IMG_0774This spot turned out to be negative, by the way, at least from what I could hear/see from the roads during my brief check.  However, there are a LOT of places where the roads transect these creeks and ditches in Renville County, so there are a lot of places to check.  While I have found Blue Grosbeaks in gravel pits, I do not think that is the exclusive habitat preference for this bird.  They are described in some literature to be habitat generalists that will occupy a variety of habitats in the southern U.S. where they are much more common.  I would think any brushy or waste area in this bird’s Minnesota range could be good, especially the more numerous they become. One of the 2015 sites I was most excited about was just an ordinary farm yard.

What does all this mean for Minnesota birders?

If you are birding anywhere south and just barely north of the Minnesota River that cuts through Minnesota like a giant V, Blue Grosbeaks should be on your radar as a possibility even if the habitat doesn’t have the classic “feel” of being an exposed gravel/waste area.  Doug Kieser wrote in one of his eBird reports this summer that he was surprised to find a PAIR of Blue Grosbeaks while scanning a mowed hay field of all places. Most of us would be surprised because, through our Minnesota experiences with this bird, we tend to associate Blue Grosbeaks with their more typical habitat.  Those more typical habitats south and barely north of the Minnesota River should ESPECIALLY be looked over carefully.  Anywhere there are municipal brush sites, sewage lagoons, rock outcroppings, landfills, brush-filled drainage ditches and creeks, and yes, gravel pits, you may just find a brand new Blue Grosbeak.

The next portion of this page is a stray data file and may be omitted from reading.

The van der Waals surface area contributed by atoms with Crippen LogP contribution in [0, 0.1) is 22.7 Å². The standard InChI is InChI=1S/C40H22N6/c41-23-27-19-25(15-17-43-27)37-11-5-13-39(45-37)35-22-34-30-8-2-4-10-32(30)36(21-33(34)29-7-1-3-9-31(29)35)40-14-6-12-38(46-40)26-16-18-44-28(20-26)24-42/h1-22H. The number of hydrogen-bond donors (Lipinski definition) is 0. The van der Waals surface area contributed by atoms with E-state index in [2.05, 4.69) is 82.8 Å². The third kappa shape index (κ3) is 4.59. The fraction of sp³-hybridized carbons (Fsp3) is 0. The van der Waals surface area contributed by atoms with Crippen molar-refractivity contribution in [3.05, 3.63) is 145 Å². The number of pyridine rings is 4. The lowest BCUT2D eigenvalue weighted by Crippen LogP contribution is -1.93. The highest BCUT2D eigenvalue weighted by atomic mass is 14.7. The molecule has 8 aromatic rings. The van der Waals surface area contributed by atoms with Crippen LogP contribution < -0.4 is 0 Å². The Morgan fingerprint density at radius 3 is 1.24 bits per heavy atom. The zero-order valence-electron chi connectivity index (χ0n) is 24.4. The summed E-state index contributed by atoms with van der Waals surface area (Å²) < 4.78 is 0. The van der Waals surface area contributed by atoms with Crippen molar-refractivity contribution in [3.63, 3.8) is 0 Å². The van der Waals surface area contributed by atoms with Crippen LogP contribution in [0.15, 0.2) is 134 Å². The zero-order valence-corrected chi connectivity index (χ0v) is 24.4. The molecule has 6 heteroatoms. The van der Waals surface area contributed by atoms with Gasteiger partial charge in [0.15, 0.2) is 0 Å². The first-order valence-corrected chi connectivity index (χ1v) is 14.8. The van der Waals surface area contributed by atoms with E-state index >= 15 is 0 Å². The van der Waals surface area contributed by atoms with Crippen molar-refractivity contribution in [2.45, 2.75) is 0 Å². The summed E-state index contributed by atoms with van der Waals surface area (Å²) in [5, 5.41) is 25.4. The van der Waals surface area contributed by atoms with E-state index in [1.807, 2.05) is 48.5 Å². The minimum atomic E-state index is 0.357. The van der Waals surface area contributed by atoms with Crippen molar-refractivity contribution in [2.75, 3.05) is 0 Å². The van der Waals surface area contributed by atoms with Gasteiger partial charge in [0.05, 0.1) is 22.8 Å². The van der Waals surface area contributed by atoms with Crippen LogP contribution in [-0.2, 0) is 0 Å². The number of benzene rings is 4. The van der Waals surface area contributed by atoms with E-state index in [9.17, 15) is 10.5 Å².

Besides habitat/location, what else could help a Blue Grosbeak search be successful?

  1. Learn the song well.  It’s pretty distinctive.  Most of the Blue Grosbeaks I have found have been by hearing these loud singers first.